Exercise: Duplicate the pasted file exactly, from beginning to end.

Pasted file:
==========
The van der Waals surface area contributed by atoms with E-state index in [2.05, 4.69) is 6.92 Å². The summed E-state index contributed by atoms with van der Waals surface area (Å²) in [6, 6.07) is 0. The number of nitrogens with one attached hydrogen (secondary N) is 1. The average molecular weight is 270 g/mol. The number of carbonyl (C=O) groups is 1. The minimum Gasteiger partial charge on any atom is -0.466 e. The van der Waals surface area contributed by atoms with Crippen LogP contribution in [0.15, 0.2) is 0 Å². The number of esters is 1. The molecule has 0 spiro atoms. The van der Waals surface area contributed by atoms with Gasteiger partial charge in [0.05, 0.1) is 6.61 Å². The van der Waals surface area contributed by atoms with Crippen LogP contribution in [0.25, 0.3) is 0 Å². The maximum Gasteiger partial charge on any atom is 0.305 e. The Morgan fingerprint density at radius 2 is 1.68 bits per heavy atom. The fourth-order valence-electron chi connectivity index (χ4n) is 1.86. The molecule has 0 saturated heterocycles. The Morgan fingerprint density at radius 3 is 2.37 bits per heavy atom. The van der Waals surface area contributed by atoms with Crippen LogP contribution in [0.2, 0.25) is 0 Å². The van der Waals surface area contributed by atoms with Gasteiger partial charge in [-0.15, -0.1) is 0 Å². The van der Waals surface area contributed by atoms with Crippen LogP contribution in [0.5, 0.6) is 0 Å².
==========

The van der Waals surface area contributed by atoms with E-state index in [2.05, 4.69) is 6.92 Å². The summed E-state index contributed by atoms with van der Waals surface area (Å²) in [6, 6.07) is 0. The number of nitrogens with one attached hydrogen (secondary N) is 1. The average molecular weight is 270 g/mol. The number of carbonyl (C=O) groups is 1. The minimum Gasteiger partial charge on any atom is -0.466 e. The van der Waals surface area contributed by atoms with Crippen LogP contribution in [0.15, 0.2) is 0 Å². The number of esters is 1. The molecule has 0 spiro atoms. The van der Waals surface area contributed by atoms with Gasteiger partial charge in [0.05, 0.1) is 6.61 Å². The van der Waals surface area contributed by atoms with Crippen LogP contribution in [0.25, 0.3) is 0 Å². The maximum Gasteiger partial charge on any atom is 0.305 e. The Morgan fingerprint density at radius 2 is 1.68 bits per heavy atom. The fourth-order valence-electron chi connectivity index (χ4n) is 1.86. The molecule has 0 saturated heterocycles. The Morgan fingerprint density at radius 3 is 2.37 bits per heavy atom. The van der Waals surface area contributed by atoms with Crippen LogP contribution in [0.2, 0.25) is 0 Å². The van der Waals surface area contributed by atoms with Gasteiger partial charge in [-0.15, -0.1) is 0 Å². The van der Waals surface area contributed by atoms with Crippen LogP contribution in [0.5, 0.6) is 0 Å².